An overwhelming majority of Britons support the deportation to his native Jordan of Abu Qatada al-Filistini, the radical Muslim cleric implicated in Islamist terrorism, notwithstanding fears expressed by some that he may not receive a fair trial in his homeland.
This is according to a YouGov poll for today’s edition of The Sunday Times. A representative sample of 1,753 adults aged 18 and over was interviewed online on 9 and 10 February 2012. Data tables have been posted at:
Abu Qatada has been in Britain since 1993, having been given asylum here in 1994 for reasons of religious persecution in Jordan. He has mostly been in British custody since shortly after 7/7 in 2005 but has been fighting deportation on human rights grounds.
Last week a High Court judge in a Special Immigration Appeals Commission ruled that Abu Qatada should be released on bail, to the fury of the UK Government and – it now seems – the general public, also.
70% of YouGov’s respondents opted for Abu Qatada’s deportation, regardless of whether he can be guaranteed a fair trial abroad. The over-60s and Conservative voters (82% each) especially clamoured for this.
20% wanted guarantees of a fair trial as a condition of deportation, with 18-24s (37%), Liberal Democrats (35%) and Londoners (30%) most in favour. Only 1% opposed deportation, with 9% unsure.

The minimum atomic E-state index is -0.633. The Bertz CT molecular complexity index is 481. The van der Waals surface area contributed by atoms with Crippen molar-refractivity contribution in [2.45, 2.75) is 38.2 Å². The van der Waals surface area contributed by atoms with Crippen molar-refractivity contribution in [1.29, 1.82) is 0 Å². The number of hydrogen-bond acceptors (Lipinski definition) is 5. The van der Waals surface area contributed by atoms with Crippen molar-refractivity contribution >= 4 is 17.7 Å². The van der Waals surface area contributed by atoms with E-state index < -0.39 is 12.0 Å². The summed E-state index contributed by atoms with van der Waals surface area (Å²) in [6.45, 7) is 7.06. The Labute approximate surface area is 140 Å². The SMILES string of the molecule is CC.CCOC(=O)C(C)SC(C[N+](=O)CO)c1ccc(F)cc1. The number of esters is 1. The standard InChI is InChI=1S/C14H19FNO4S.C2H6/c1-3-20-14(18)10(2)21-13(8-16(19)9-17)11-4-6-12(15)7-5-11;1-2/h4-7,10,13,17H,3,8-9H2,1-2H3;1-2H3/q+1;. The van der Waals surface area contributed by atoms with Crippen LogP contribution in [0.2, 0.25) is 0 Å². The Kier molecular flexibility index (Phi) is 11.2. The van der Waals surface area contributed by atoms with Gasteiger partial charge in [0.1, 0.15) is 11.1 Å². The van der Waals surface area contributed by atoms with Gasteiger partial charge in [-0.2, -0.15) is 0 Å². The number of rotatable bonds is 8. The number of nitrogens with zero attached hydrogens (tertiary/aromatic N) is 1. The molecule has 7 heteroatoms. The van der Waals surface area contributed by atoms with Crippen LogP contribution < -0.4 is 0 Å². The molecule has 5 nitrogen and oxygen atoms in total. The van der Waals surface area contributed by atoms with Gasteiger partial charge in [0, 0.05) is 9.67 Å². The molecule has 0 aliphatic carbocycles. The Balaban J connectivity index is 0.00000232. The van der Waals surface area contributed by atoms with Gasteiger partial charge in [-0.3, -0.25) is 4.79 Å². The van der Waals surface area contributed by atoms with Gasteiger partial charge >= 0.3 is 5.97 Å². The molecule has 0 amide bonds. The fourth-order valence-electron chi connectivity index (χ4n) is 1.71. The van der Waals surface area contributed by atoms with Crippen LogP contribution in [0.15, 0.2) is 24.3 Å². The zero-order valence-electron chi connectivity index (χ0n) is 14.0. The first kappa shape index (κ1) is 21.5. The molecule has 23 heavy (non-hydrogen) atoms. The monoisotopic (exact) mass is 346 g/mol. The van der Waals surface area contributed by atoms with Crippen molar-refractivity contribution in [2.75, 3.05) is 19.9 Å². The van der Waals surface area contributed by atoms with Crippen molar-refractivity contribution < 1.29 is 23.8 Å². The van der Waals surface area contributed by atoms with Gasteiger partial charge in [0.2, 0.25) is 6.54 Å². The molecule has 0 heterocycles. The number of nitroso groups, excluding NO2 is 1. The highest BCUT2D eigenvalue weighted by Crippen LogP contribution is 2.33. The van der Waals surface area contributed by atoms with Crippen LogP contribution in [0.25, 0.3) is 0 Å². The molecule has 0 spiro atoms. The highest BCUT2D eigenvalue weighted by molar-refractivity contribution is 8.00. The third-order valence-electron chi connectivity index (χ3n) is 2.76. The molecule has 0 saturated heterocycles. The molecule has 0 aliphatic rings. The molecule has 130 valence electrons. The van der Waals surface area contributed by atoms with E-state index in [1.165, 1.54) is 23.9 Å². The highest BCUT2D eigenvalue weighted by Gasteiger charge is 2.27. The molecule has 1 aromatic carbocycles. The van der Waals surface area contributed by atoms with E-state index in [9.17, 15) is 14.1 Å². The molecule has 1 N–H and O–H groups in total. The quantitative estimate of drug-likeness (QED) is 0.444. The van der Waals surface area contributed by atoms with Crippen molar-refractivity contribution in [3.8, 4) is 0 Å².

Confronted with the recent decision of the European Court of Human Rights (ECHR) that Abu Qatada should not be deported to Jordan as evidence obtained from torture might be used against him, 54% wanted Britain to ignore the ECHR and deport Abu Qatada. Again, Conservatives (67%) and over-60s (68%) took the strongest line.
A further 33% (including 48% of Liberal Democrats and the 18-24s and 45% of Londoners) considered that Britain ought to abide by the ECHR ruling but seek assurances from Jordan that evidence obtained by torture would not be used against Abu Qatada. In the light of the ECHR judgment, the number opposed to deportation grew to 4%, with 8% uncertain what should be done.
However, the greatest hostility toward Abu Qatada was reserved for the suggestion that, once bailed, he might go back on to state benefits, as he had been before his arrest in 2005.
82% of YouGov’s sample opposed this possibility, rising to 91% of Conservative voters and the over-60s. Just 12% (but 26% of Liberal Democrats, 25% of Londoners and 21% of 18-24s) felt he should be able to claim benefits.
The replies to this last question exemplify, not simply negativity toward radical Islam, but an increasingly hardening public attitude toward recipients of state benefits, which has become very noticeable since the onset of economic recession in 2008.